Date of Award:
Master of Science (MS)
Alexis K. Ault
Southwestern New Mexico experienced protracted volcanism from ~60 Ma to 500 ka and associated epithermal mineralization. We apply hematite (U-Th)/He (hematite He) thermochronology to fracture-hosted hematite in the Lordsburg Mining District to resolve the timing of mineralization related to hydrothermal fluid circulation. We interpret hematite He dates with integrated field and structural observations, scanning electron microscopy to characterize hematite texture and grain size distribution, and zircon U-Pb and zircon (U-Th)/He (zircon He) chronology to constrain the timing of host rock formation and the ambient low-temperature thermal history, respectively. Undeformed hematite fills fractures cut a brecciated rhyolite and preserve open voids. Scanning electron microscopy reveals botryoidal hematite comprises stacked sublayers of ultra-fine grained crystals, corresponding to low He retentivity hematite. Forty-nine hematite aliquots from 12 samples, across seven fracture coatings yield reproducible mean hematite He dates from 3.4 to 0.8 Ma. U-Pb zircon geochronology dates range from ~90 to ~54 Ma, excluding ~1.3–1.0 Ga zircon components. These data overlap previously published dates (~56–52 Ma) from the host rhyolite overlap with new zircon He dates of ~51 Ma from two rhyolite host rock samples. The mean of the youngest U-Pb zircon dates is 54 ± 1.3 Ma and is inferred to represent the rhyolite eruption age. We suggest the rhyolite has remained in the near surface since emplacement and that hematite He dates record ~3.5–1 Ma epithermal mineralization. Younger dates likely reflect partial diffusive He loss from the fine-grained and thus low He retentivity hematite. Our data suggests the hematite fracture-fills are unaffiliated with Paleocene-Eocene economic mineralization.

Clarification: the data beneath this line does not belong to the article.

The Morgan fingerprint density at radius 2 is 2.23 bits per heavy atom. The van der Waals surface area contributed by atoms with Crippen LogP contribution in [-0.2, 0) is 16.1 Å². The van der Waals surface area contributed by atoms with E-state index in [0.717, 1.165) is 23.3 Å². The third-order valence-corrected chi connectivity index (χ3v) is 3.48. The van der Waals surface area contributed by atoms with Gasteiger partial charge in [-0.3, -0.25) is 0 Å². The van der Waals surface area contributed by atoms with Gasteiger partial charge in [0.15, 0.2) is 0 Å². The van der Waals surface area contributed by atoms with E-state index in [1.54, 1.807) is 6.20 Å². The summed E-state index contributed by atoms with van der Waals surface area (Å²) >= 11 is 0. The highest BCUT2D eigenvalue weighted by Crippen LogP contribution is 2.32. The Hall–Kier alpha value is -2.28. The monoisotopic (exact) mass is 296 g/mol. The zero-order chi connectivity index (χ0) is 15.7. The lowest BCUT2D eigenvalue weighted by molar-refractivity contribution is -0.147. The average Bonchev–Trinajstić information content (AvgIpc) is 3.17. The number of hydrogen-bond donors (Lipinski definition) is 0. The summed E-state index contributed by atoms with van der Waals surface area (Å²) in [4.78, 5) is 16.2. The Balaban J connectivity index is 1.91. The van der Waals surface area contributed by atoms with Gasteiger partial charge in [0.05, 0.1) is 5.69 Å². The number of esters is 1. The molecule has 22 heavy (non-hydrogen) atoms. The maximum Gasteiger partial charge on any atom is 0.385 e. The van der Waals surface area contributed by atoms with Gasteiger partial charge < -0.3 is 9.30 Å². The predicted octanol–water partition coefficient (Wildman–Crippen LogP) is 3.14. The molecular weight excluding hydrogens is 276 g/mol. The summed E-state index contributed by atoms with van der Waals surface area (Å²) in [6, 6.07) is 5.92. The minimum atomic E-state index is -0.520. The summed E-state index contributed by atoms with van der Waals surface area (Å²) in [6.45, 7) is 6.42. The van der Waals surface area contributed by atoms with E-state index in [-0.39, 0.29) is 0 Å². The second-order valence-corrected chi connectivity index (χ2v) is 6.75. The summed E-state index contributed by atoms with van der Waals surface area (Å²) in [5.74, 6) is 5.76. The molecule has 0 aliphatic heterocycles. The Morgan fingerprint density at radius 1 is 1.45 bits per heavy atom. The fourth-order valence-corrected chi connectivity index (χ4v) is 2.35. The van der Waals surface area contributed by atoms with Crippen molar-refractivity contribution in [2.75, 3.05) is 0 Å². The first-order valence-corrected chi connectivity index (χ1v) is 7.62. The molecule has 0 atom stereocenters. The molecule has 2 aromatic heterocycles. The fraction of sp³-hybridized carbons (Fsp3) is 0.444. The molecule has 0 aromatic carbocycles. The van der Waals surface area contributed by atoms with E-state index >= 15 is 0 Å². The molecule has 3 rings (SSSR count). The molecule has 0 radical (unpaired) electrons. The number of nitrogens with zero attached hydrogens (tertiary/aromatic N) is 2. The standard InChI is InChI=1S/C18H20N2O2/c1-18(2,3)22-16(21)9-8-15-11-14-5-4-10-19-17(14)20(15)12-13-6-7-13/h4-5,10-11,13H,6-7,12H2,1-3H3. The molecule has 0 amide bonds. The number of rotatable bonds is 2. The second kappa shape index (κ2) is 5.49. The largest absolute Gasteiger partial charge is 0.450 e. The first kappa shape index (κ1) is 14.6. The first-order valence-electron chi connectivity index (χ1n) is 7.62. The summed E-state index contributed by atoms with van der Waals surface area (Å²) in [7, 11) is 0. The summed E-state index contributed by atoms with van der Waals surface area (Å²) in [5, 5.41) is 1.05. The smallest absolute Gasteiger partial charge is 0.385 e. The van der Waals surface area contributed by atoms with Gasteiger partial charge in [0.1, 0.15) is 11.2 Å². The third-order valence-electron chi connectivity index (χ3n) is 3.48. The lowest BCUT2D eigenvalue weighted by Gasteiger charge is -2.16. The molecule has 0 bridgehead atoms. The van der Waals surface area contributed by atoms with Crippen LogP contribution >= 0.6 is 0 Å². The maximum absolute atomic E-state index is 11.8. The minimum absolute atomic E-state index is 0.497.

Channer, Michael, "(Uranium-Thorium)/Helium Thermochronologic Constraints on Secondary Iron-Oxide Mineralization in Southwestern New Mexico" (2017). All Graduate Theses and Dissertations. 5887.
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